By Guy Caley
Special to GUIDON
Stress and depression can ruin your holidays and hurt your health. However, being realistic, planning ahead and seeking support can help.
The holiday season often brings a full plate of expectations — shopping, entertaining and travel to name just a few. For many in the military community, the holidays can bring disappointments and loneliness, too.
But with some planning and perspective, the stress that often accompanies the holidays can be minimized.
Tips to prevent holiday stress and depression
When stress ambushes you, it can be hard to fight your way out. It’s better to prevent stress and depression in the first place, especially if the holidays have taken an emotional toll on you in the past. Here are some tips:
— Acknowledge your feelings. If you’ve experienced recent loss or you can’t be with loved ones, realize that it’s normal to feel sadness and grief. It’s OK to take time to cry or express your feelings. You can’t force yourself to be happy just because it’s the holiday season.
— Reach out. If you feel lonely or isolated, seek people out. They can offer support and companionship. Volunteering your time to help others also is a good way to lift your spirits and broaden your friendships.
— Be realistic. The holidays don’t have to be perfect or just like they were in the past. As families change and grow, traditions and rituals often change, as well. Choose a few to hold on to, and be open to creating new ones. For example, if you can’t be with family, find new ways to celebrate together, such as sharing pictures, emails or videos — or the 2020 alternative: a virtual meeting.
— Set aside differences. Try to accept family members and friends as they are, even if they don’t live up to all of your expectations. Set aside grievances until a more appropriate time for discussion. Try to be understanding if others get upset or distressed when something goes awry. Chances are they’re feeling the effects of holiday stress and depression, too.
— Stick to a budget. Before you shop for gifts, decide how much money you can afford to spend. Then stick to your budget. Don’t try to buy happiness with an avalanche of gifts.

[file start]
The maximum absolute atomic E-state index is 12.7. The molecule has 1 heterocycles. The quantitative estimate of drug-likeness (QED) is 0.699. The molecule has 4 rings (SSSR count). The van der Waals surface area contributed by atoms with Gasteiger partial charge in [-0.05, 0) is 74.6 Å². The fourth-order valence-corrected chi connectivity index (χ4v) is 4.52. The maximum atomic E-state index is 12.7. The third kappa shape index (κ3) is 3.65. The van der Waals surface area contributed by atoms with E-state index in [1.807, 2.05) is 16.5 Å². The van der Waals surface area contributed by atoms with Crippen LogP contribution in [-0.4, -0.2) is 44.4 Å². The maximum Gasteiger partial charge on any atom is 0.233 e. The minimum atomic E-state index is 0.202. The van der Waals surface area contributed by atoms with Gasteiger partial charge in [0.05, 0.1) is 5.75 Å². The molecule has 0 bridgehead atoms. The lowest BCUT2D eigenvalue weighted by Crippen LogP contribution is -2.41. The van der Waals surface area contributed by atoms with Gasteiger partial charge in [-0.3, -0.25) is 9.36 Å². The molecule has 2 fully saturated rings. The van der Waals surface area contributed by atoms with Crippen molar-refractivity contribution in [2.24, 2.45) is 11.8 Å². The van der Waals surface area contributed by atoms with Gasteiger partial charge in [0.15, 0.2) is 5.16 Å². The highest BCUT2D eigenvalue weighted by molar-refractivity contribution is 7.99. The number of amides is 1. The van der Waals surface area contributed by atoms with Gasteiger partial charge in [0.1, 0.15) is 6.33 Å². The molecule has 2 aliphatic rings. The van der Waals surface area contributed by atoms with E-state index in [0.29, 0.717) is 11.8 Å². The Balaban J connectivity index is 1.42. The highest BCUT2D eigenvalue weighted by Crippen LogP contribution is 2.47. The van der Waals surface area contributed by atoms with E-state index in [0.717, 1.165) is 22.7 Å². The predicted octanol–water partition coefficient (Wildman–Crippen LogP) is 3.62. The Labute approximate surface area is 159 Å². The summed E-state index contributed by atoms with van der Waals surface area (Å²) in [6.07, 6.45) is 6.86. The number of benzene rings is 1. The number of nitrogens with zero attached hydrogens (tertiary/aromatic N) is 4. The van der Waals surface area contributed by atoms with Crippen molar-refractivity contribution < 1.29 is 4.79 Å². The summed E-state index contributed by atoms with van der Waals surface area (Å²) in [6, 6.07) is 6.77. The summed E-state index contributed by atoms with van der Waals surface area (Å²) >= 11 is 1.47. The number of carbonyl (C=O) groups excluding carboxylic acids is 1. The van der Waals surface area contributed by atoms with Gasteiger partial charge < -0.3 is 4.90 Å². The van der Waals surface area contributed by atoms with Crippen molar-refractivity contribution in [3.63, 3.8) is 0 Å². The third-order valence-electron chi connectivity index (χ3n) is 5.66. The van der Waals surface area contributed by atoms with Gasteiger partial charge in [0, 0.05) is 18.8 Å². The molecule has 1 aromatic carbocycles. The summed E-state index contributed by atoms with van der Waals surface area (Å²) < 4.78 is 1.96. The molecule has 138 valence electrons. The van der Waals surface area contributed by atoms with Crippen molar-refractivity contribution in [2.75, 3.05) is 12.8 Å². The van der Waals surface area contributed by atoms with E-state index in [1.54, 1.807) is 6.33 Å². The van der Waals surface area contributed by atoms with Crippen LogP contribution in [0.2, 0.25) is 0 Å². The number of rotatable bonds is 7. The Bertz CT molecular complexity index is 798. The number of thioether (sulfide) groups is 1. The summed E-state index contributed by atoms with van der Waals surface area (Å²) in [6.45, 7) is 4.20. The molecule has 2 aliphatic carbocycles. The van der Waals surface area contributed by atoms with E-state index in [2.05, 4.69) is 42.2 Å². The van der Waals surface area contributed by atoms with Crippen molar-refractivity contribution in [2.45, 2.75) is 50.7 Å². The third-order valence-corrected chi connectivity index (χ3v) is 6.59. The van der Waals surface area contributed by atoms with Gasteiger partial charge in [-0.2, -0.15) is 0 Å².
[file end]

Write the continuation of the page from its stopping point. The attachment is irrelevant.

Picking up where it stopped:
— Plan ahead. Set aside specific days for shopping, baking, speaking with friends and other activities. Plan your menus and then make your shopping list. That will help prevent last-minute scrambling to buy forgotten ingredients.
— Learn to say no. Saying yes when you should say no can leave you feeling resentful and overwhelmed. Friends and colleagues will understand if you can’t participate in every project or activity.
— Don’t abandon healthy habits. Don’t let the holidays become a free-for-all. Overindulgence only adds to stress and guilt. Be intentional about a healthy diet on the “normal days” and try to keep your dietary splurges reasonable. Get plenty of sleep and incorporate regular physical activity into each day.
— Take a breather. Make some time for yourself. Spending just 15 minutes alone, without distractions, may refresh you enough to handle everything you need to do. Find something that reduces stress by clearing your mind, slowing your breathing.
— Seek professional help if you need it. Despite your best efforts, you may find yourself feeling persistently sad or anxious, plagued by physical complaints, unable to sleep, irritable and hopeless, and unable to face routine chores. If these feelings last for a while, talk to your chaplain, doctor or a mental health professional. Civilians and service members alike can seek the Employee Assistance Program, for someone to talk to or for a referral to additional resources. If you find yourself spiraling out of control, call the suicide help line at 800.273.8255.
Take control of the holidays. Don’t let the holidays become a battle.
Instead, take steps to prevent the stress and depression that can descend during the holidays. Learn to recognize your holiday triggers, such as financial pressures or personal demands, so you can combat them before they lead to a meltdown. With a little planning and good perspective, you can find peace and joy during the holidays.
To reach the Fort Leonard Wood Employee Assistance Program call 573.596.7199 or email firstname.lastname@example.org.
(Editor’s note: Caley is the Fort Leonard Wood Employee Assistance Program coordinator.)